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The Best Gas Grills

These are the best gas grills, from an infrared grill to a smoker to a flat-top grill.

Without a grill, there’s nothing to stand next to while you drink beer in the backyard. Oh, and you don’t get the chow down on delicious food prepared al fresco, everything from burgers and steaks to salmon and zucchini (seriously, give it a shot). And if you need a grill, the first big decision you’ll make it what kind of fuel it should use. And while pellet and charcoal grills have their place, the the fastest, cleanest way to cook in the backyard is with a propane-powered gas grill.

If you’re in the market for one, you should consider a few things. Size is a big one. Are you planning on cooking for the family or the entire neighborhood? Choose the size of your grill accordingly or risk being stuck behind it for hours on end. Similarly, think about where you want to grill. The guy who sticks to his backyard and the guy who’s going to a different tailgate every week should probably not get the same model. And finally, there are plenty of bells and whistles to choose from. Make sure you choose a grill that isn’t too bare bones or loaded with unnecessary, expensive features. We picked our favorites, from a portable model to an infrared powerhouse that’ll turn your next backyard get-together or tailgate into a summer festival with the best grill possible.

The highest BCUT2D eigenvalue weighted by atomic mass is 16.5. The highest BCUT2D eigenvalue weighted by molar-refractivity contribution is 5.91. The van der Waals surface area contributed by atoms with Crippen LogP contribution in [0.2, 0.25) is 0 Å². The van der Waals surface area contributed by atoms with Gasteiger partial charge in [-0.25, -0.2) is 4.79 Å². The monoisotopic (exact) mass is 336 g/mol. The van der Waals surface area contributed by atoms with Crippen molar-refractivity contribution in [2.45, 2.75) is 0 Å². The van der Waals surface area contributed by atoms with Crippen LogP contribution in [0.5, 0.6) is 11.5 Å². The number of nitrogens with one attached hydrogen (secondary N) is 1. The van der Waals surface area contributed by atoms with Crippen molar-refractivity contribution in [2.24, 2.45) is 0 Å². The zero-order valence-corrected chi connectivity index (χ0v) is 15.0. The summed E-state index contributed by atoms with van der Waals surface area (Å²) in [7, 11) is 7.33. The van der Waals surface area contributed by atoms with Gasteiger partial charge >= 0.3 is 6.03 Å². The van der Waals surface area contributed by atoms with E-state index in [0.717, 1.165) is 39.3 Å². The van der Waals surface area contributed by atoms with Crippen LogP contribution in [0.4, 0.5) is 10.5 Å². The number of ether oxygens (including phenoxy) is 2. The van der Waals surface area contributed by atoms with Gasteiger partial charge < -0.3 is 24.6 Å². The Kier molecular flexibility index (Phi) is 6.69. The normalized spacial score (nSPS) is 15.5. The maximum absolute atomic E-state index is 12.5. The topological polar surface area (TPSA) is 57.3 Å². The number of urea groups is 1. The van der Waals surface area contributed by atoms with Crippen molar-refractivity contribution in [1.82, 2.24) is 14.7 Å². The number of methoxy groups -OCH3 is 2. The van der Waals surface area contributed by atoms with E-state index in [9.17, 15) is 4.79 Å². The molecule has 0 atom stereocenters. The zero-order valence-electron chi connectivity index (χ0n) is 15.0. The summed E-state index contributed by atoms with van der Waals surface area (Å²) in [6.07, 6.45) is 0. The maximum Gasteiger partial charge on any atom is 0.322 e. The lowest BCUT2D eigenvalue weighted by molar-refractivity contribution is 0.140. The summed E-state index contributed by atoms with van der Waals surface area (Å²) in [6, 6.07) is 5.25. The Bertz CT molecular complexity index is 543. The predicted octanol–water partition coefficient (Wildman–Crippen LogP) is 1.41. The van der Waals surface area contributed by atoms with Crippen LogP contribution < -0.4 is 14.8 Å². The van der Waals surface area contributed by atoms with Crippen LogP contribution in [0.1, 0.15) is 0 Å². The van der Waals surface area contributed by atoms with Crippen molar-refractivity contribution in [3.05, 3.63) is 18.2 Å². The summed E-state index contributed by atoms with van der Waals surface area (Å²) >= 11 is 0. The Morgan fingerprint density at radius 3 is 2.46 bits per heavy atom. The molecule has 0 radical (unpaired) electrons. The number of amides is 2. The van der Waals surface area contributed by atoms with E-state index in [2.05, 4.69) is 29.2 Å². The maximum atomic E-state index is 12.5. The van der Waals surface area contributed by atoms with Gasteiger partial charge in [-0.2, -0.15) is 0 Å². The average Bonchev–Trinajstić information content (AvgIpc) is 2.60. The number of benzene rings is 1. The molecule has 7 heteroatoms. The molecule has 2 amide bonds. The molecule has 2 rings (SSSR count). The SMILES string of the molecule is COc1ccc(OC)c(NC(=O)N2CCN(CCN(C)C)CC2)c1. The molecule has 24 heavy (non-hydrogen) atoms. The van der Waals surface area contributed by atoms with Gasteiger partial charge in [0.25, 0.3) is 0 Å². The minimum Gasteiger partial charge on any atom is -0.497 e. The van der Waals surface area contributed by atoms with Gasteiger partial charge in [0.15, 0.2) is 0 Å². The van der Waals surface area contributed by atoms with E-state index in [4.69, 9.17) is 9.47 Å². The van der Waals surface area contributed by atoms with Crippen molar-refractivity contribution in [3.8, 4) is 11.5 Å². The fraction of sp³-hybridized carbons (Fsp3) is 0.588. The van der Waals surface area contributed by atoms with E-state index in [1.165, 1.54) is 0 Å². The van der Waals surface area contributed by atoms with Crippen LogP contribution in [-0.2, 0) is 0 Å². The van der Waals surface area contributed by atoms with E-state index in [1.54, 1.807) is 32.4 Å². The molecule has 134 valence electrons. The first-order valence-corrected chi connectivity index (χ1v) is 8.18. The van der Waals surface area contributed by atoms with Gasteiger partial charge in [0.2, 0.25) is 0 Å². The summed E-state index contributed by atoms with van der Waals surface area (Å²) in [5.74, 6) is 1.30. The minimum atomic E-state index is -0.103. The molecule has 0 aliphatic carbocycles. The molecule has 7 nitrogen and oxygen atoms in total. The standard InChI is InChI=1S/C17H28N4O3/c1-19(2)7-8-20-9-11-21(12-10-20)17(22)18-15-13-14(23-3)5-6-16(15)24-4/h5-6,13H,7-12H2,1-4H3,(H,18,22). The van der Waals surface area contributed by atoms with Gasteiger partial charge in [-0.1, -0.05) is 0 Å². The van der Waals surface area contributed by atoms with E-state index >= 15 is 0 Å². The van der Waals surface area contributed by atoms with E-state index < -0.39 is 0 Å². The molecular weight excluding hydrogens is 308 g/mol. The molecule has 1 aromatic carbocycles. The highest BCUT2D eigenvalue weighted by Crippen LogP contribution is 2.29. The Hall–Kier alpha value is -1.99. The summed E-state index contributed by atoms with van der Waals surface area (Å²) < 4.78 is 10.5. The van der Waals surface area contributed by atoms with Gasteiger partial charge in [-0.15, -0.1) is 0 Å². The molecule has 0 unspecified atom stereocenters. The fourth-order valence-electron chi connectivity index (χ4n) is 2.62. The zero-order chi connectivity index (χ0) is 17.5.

This simple, portable grill has stainless steel body and simple knobs that control the twin burners.

Pros: Locking latches and folding legs make it easy to take this grill on the go. The twin 10,000 BTU burners offer plenty of heat in this small package, as the included dome thermometer will attest.

Cons: Some users have complained that the knobs aren’t reliable, which is kind of imporant as they’re the only controls on this thing.

The cast iron grates on this mid-range grill are reversible, with a thin side that's great for delicate foods and a thicker side that leaves perfect sear marks when you want them.

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Pros: There’s a lot to like about this gas grill, including its grease management system. Bars over the burner tubes block grease from hitting open flames, redirecting the grease to the drip tray below. The gas tank hangs on a fuel gauge that weighs it and lets you know when you’re getting low. You’ll never be stuck on a last-minute propane run again.

Cons: You can’t connect a natural gas line directly, so plan on making some trips to and from the propane place

With charcoal and propane, this combination grill gives you the best of both words.

Pros: Half of this grill is powered by propane, the other half charcoal. That means you can make food quickly on the former while getting authentic smoky flavor on the latter. There’s 557 square inches of cooking surface and 188 of warming rack space, so this thing can handle a lot of food.

Cons: You can’t switch cooking methods on a given side of a grill, so you can’t use the entire cooking surface with either propane or charcoal, which is kind of annoying.